Lost Chapters: Casting Call

Lost Chapters header

Extracts torn from forgotten books

Casting Call

by David Bussell

It wasn’t Jenny’s first casting call, but it was the first she’d been invited to that had been scheduled at midnight on an abandoned industrial estate. The first that had taken place in a soundproofed lock-up full of rusty power tools too. For sure it was the first that came with the implicit instruction to ‘COME ALONE.’

The casting agent who greeted Jenny was a darling though – a sweet man of seventy or so with a friendly face and a beard that reminded her of her grandfather’s, if with a little more blood in the whiskers. The old man gestured for Jenny to take a seat and he was so courteous about it that she all but ignored the shackles clamping down on her wrists.

“Why don’t you start by telling me a little bit about yourself?” he said.

“Okay,” she replied, still a little nervous. “My name’s Jenny and I’m twenty-two years old.”

Great, so are you ready to start?”

That came as a surprise. “Won’t I need a script?”

“I’m not talking about an audition, Jenny, I’m asking if you’re ready to be in the movie!”

“You mean I got the role? I don’t have to read lines or anything?”

“Well, I suppose you could show me a little something. A scream perhaps. Maybe a bit of midriff.”

“Um, just so I’m clear, this isn’t for some… adult movie is it?”

The old man’s eyebrows practically lifted off of his head. “Adult movie? Heavens no, ha ha! What kind of a shady outfit do you think this is?”

Jenny joined in with his laughter. She loved being in on a joke.

“The role isn’t for an adult movie!” the agent clarified. “It’s for a snuff film.”

That gave Jenny pause. “A snuff film?”

“Yes, you know, we cut you with knives, stick drills in you, burn you with a blowtorch, that sort of thing.”

Jenny would be having strong words with her manager about this.

“I’m sorry, but I didn’t realize this was that sort of production. If I’d known I would never have—”

The agent cut her off, plucking a piece of paper from his pocket. “But it’s all in the advert, see? He unfolded the scrap and read out loud. “‘We are looking for a dynamic performer able to stay conscious through horrific injuries until an executioner wearing a mask of patchwork clown-skins arrives to lop off your head with a hatchet.’”

That explained the giant sat in the corner, Jenny thought – the one breathing heavily through a tattered face-piece that would haunt her dreams forevermore.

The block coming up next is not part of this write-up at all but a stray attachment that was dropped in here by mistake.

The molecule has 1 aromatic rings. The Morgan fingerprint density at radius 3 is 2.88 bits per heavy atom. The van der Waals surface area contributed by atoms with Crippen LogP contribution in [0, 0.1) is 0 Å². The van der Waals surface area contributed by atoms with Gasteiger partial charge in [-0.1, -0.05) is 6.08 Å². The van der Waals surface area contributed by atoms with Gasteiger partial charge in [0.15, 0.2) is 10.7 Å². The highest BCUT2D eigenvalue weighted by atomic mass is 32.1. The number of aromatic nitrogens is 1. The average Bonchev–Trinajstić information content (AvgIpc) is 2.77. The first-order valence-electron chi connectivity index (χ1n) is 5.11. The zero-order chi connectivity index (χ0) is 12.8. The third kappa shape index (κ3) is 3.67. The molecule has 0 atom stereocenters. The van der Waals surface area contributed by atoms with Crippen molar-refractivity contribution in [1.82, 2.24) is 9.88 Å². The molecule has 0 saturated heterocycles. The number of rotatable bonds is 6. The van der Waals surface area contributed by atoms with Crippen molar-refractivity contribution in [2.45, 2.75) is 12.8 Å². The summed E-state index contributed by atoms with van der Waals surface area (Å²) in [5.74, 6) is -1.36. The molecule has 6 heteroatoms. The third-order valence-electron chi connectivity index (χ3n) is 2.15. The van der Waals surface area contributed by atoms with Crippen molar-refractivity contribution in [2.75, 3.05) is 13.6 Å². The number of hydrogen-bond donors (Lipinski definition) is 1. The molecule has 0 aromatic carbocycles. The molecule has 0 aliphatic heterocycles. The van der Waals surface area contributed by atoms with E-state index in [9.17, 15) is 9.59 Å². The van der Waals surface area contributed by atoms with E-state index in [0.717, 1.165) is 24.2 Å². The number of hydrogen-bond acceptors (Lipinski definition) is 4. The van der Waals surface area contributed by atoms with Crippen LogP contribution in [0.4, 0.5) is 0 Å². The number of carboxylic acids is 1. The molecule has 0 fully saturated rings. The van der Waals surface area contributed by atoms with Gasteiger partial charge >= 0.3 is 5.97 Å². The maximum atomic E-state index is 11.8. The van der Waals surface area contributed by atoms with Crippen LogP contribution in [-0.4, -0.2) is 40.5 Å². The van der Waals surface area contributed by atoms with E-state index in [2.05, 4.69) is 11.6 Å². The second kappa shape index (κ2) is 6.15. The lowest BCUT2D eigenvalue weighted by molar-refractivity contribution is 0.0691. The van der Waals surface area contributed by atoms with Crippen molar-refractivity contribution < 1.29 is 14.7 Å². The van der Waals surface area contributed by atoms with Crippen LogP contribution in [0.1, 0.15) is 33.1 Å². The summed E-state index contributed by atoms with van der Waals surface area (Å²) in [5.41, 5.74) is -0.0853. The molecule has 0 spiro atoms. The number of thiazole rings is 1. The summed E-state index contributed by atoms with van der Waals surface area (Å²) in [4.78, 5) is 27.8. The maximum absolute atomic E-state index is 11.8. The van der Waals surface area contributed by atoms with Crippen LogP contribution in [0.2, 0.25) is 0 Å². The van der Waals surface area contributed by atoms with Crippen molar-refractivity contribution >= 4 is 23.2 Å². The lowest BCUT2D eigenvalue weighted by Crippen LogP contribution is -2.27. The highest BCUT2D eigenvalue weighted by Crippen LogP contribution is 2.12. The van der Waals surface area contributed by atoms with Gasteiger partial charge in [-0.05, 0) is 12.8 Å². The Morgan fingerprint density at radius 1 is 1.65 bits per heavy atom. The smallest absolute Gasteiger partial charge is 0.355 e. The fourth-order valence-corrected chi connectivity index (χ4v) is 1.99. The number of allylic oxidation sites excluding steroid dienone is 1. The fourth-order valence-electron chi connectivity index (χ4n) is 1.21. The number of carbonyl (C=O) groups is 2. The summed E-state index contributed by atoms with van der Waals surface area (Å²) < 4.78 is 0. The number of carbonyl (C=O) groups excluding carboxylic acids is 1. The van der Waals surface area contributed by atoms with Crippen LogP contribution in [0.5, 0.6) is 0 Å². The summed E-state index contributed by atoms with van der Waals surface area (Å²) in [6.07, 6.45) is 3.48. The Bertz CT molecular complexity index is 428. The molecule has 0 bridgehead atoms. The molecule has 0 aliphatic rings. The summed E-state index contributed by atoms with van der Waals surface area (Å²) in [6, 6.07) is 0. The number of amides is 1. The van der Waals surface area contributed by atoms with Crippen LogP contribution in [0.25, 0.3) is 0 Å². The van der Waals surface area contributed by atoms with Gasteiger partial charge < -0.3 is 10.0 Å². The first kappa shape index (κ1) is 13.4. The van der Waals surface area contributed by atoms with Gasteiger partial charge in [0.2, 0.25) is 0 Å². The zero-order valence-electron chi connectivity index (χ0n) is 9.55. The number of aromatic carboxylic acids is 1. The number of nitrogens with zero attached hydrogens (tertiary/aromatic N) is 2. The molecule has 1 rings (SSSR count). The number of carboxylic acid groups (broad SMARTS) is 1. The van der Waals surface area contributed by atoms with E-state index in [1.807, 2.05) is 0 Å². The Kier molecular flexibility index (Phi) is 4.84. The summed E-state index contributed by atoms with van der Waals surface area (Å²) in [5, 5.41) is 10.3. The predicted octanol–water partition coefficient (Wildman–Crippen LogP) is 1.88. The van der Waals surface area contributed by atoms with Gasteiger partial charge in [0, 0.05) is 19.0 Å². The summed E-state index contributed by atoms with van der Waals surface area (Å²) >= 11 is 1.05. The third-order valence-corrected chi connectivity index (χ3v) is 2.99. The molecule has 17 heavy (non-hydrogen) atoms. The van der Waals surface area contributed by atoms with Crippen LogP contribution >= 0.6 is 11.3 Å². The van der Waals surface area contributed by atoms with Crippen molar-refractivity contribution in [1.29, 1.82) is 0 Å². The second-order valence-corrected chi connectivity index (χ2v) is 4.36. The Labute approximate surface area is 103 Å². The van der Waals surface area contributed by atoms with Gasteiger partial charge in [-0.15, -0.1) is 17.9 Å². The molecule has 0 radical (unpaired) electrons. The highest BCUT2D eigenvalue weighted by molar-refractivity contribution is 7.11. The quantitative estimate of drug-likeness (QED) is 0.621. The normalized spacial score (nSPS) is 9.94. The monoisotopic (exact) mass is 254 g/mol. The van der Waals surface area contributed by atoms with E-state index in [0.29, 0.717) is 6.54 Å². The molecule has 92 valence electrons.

The monster let out a tortured moan.

“It’s okay, Ludo,” said the agent, soothingly, “we’ll just have to find someone else is all.”

“Now I feel bad for wasting your time,” said Jenny, feeling rotten about the whole situation. “I don’t know, maybe if you told me some more about the project…?”

The old man brightened. “Well, it would be a great opportunity for you to collaborate with some seasoned professionals of the genre. Briefly at least.”

“Go on,” said Jenny, bobbing her head.

“All the special effects are practical, and I mean really practical, so there’d be no sitting around in a makeup chair all day.”

“That’s a bonus.”

“Plus there’s a DVD show reel in it for you. Well, for your next of kin anyway.”

Jenny remained unconvinced. “Look, I really appreciate the offer but I think I’m going to have to say no.”

The agent played his ace in the hole. “Did I mention you’d get an IMDb credit?”

Jenny would have fallen out of her chair if she wasn’t clamped into the thing. “An IMDb credit? Why didn’t you say?”

A couple of signed waivers later and the camera was rolling. Or the camera phone was anyway.

“Action!” called the casting agent, who’d apparently taken the directing reigns as well as the role of the movie’s antagonist.

As the masonry drill bored through Jenny’s skull and into her frontal lobe, she congratulated herself on her decision to be part of this project. Maybe it was the obliteration of the high functioning part of her brain, but she felt as though she was really nailing the scene. What she was putting out there was just so raw. So real. No doubt about it, this was the performance of a lifetime.

“How am I doing?” she yelled over the whir of the drill.

The old man lifted up his blood-spattered visor. “Wonderful, darling! Wonderful!”

He gave a nod to the clown-masked giant, who swung a hatchet, sending Jenny’s head bouncing across the floor.

“Golly,” said the old man. “That was one for the blooper reel.”


You can read 98 more of David’s short stories in his book, Bad Endings, available HERE.

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